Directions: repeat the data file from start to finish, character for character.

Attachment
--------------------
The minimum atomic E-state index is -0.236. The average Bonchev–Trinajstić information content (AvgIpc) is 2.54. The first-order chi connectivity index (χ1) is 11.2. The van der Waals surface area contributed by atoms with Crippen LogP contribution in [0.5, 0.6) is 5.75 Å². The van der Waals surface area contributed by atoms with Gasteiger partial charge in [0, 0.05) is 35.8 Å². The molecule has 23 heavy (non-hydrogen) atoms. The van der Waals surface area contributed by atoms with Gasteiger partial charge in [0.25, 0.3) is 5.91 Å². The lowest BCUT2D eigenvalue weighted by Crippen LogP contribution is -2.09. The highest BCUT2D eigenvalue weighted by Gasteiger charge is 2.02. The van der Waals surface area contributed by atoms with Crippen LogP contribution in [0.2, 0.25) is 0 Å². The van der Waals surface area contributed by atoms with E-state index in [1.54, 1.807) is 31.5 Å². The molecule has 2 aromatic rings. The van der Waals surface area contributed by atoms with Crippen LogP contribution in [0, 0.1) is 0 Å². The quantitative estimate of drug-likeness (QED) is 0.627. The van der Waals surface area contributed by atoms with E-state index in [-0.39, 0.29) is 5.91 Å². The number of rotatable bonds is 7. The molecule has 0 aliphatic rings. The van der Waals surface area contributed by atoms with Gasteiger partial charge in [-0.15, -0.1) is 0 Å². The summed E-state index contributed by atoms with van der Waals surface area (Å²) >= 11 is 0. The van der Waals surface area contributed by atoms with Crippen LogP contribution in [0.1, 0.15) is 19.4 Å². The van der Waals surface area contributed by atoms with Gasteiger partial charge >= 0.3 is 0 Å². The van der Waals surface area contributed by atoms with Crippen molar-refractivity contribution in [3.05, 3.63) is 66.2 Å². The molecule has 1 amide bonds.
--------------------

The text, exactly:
The minimum atomic E-state index is -0.236. The average Bonchev–Trinajstić information content (AvgIpc) is 2.54. The first-order chi connectivity index (χ1) is 11.2. The van der Waals surface area contributed by atoms with Crippen LogP contribution in [0.5, 0.6) is 5.75 Å². The van der Waals surface area contributed by atoms with Gasteiger partial charge in [0, 0.05) is 35.8 Å². The molecule has 23 heavy (non-hydrogen) atoms. The van der Waals surface area contributed by atoms with Gasteiger partial charge in [0.25, 0.3) is 5.91 Å². The lowest BCUT2D eigenvalue weighted by Crippen LogP contribution is -2.09. The highest BCUT2D eigenvalue weighted by Gasteiger charge is 2.02. The van der Waals surface area contributed by atoms with Crippen LogP contribution in [0.2, 0.25) is 0 Å². The van der Waals surface area contributed by atoms with E-state index in [1.54, 1.807) is 31.5 Å². The molecule has 2 aromatic rings. The van der Waals surface area contributed by atoms with Crippen LogP contribution in [0, 0.1) is 0 Å². The quantitative estimate of drug-likeness (QED) is 0.627. The van der Waals surface area contributed by atoms with E-state index in [-0.39, 0.29) is 5.91 Å². The number of rotatable bonds is 7. The molecule has 0 aliphatic rings. The van der Waals surface area contributed by atoms with Gasteiger partial charge in [-0.15, -0.1) is 0 Å². The summed E-state index contributed by atoms with van der Waals surface area (Å²) >= 11 is 0. The van der Waals surface area contributed by atoms with Crippen LogP contribution in [0.1, 0.15) is 19.4 Å². The van der Waals surface area contributed by atoms with Gasteiger partial charge >= 0.3 is 0 Å². The van der Waals surface area contributed by atoms with Crippen molar-refractivity contribution in [3.05, 3.63) is 66.2 Å². The molecule has 1 amide bonds.